Freelancing with small children

It might feel daunting but it doesn’t have to be impossible. Here’s how to juggle self-employment and parenthood.

By Katie Byrne

Any parent will agree: freelancing with small children can be terrific, and it can also be tough. Whether you’ve recently welcomed your first child or have kids who are school-age, finding the balance between a successful freelance career and a fulfilling family life can be tricky.

After all, there’s a huge range of factors that need careful juggling, from the needs of your child (and clients!) to your ability to manage to-do lists and properly switch off.

If you’re a new parent, especially, there’s a huge mental shift involved. You might have once lived to work and now, whisper it, work to live. (And guess what? That’s okay!) You might have been used to doing what you wanted, when you wanted, but are now having to learn the art of planning in order to accommodate the demands of your newborn, who doesn’t care whether you’re in the middle of a client call - she wants feeding, now.

In short, it can be a minefield and is a massive adjustment both mentally and physically. Happily enough, our guide is here to hopefully make things feel that bit simpler. With a practical outlook and an efficient approach, it really can be easier… Promise!

From setting time boundaries to knowing what support you’re entitled to, read on for our guide to navigating the world of self-employment, with your little one by your side.


The benefits of being self-employed with small children

There are many positives to being self-employed when you have young children, with the freedom that being your own boss can bring arguably being the main perk. Want to spontaneously take your baby to the park, or watch your older child take part in a school play? There’s no need to worry about negotiating time off with your manager. As your own boss, you have the freedom to create your own schedule, flexing and bending your time frame to fit in what you need to.

Another benefit that many parents in full-time employment can sadly regret missing out on is being there for your child whenever they need you. From picking them up from school to never missing a bedtime story, freelance parents have accessibility that many parents in traditional 9-5 roles or shift work can only dream of.


What downsides are there to freelancing with a young family?

The main downside is arguably time, or your lack thereof. If you have a baby or toddler at home with you, for example, you might constantly feel as if you don’t have enough hours in the day to juggle your parental responsibilities with everything you need to do work-wise. This constant ‘juggling’ can, in turn, result in the infamous parental guilt that many mums and dads find themselves haunted by.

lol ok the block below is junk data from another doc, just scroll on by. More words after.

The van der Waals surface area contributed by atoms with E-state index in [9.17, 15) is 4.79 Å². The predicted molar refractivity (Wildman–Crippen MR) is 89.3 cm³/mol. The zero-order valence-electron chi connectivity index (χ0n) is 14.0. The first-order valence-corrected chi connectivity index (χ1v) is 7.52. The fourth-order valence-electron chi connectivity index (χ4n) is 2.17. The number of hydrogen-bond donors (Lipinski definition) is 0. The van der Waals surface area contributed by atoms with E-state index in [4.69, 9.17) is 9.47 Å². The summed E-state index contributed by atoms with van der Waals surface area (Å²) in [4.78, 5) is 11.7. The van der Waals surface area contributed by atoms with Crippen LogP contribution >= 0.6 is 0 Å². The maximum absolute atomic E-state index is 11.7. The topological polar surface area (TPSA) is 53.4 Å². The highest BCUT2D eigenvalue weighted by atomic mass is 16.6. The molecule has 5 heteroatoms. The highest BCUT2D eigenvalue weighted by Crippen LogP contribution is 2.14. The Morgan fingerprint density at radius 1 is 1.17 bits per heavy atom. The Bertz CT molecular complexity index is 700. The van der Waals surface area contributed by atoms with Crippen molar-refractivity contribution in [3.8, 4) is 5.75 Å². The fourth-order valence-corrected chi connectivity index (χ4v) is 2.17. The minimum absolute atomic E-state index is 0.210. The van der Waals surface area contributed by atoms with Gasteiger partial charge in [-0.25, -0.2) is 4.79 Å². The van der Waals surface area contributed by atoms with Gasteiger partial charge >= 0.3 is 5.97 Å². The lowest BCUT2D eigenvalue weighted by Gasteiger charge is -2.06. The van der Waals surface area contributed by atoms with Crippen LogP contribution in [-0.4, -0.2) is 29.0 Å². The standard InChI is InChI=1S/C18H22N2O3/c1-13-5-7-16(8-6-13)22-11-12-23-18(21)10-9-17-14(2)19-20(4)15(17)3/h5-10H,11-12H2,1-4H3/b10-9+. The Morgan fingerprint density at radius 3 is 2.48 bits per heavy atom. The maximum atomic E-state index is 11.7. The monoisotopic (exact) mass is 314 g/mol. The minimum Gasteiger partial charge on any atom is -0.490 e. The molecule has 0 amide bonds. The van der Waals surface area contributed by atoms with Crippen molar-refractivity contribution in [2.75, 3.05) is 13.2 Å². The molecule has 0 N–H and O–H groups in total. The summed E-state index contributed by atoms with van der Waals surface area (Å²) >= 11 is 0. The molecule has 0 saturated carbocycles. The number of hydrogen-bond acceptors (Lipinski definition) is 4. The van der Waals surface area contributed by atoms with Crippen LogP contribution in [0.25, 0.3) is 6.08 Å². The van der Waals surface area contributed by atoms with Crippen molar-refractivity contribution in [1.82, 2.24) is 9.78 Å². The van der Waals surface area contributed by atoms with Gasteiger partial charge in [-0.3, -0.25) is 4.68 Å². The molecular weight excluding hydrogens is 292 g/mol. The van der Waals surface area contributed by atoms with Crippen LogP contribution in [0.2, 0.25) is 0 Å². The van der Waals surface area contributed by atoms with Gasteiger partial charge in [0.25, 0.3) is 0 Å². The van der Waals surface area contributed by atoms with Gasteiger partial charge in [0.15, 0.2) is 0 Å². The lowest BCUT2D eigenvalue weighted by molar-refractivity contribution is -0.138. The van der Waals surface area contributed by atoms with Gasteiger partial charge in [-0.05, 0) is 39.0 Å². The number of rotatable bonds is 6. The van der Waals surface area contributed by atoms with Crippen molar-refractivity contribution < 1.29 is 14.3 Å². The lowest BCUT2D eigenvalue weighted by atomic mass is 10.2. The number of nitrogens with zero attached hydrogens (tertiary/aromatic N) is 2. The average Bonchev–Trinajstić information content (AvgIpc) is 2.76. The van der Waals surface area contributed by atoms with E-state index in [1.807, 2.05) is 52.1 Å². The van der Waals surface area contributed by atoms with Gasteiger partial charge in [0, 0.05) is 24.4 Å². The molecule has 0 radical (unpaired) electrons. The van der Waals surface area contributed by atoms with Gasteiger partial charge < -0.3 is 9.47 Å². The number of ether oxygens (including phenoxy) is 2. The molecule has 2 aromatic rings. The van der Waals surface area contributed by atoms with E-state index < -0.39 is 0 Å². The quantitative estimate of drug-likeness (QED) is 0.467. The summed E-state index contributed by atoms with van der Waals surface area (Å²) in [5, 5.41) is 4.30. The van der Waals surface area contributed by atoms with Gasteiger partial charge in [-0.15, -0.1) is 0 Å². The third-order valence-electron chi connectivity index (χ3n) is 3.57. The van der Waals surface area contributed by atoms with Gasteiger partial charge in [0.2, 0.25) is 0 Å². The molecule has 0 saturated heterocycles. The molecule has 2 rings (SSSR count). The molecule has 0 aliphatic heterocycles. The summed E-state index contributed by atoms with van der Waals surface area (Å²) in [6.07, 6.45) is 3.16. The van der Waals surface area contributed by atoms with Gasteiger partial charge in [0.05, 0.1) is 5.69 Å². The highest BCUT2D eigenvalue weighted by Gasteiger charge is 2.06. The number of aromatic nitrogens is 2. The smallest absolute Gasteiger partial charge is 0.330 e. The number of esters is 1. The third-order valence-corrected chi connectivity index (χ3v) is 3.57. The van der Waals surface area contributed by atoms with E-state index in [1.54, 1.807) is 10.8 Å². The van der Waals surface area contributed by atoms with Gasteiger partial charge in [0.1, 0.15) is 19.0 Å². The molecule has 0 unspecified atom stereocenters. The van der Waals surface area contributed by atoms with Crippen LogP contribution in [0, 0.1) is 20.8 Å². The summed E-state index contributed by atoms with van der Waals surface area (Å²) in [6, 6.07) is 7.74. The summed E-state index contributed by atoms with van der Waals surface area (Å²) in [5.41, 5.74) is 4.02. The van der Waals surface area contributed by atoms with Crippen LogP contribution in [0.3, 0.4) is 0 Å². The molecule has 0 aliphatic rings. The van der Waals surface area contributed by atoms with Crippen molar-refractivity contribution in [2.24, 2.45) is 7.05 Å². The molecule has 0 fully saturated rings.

Financial pressures will also feel amplified when your child depends on you. From chasing up overdue payments to scrambling to find new work, you might feel the burden of trying to make money more than ever before. Try to not feel too frantic and instead:

  • Calculate out how much you need to make each month, and work with that figure in mind.
  • Consider revising your fees if you haven’t in a while - do research into how much competitors are charging and see how you compare.
  • If you haven’t already, do a recce of your expenses and cancel any costly services that you don’t use.

Another downside of freelancing as a parent is that you might find it harder to switch off properly. If you’re working around your baby’s nap routine, for example, you could find yourself doing a lot of out-of-hours work, which can make it difficult to relax. As such, you could find yourself with an ‘always on’ mindset, which can be exhausting and contribute to burnout.

And finally - freelancing as a parent can make getting away from home harder. Whether you want to travel into town for a big industry event or are meant to be meeting an important client for lunch, it can be tricky to swing when you’ve got a toddler in tow. However, do remember that WFH has opened everyone’s eyes to a more flexible approach to working (in some respects, at least), meaning that many people are a lot more accommodating and understanding than they perhaps were pre-pandemic.

Freelancing with small children


Practical tips to manage freelancing with small children

Freelancing as a parent can feel like a daunting prospect. However, if you hack the way you work, it doesn’t need to be difficult.


#1 Be upfront with clients.

You certainly don’t need to tell your clients you have children (although they might have their suspicions if they hear a mewling four-month-old in the background of your calls…). However, if you feel your work is being impacted - a project is taking longer to deliver, for example, or you need to rearrange a meeting - then being upfront can be the best policy. Communication, as ever, is key.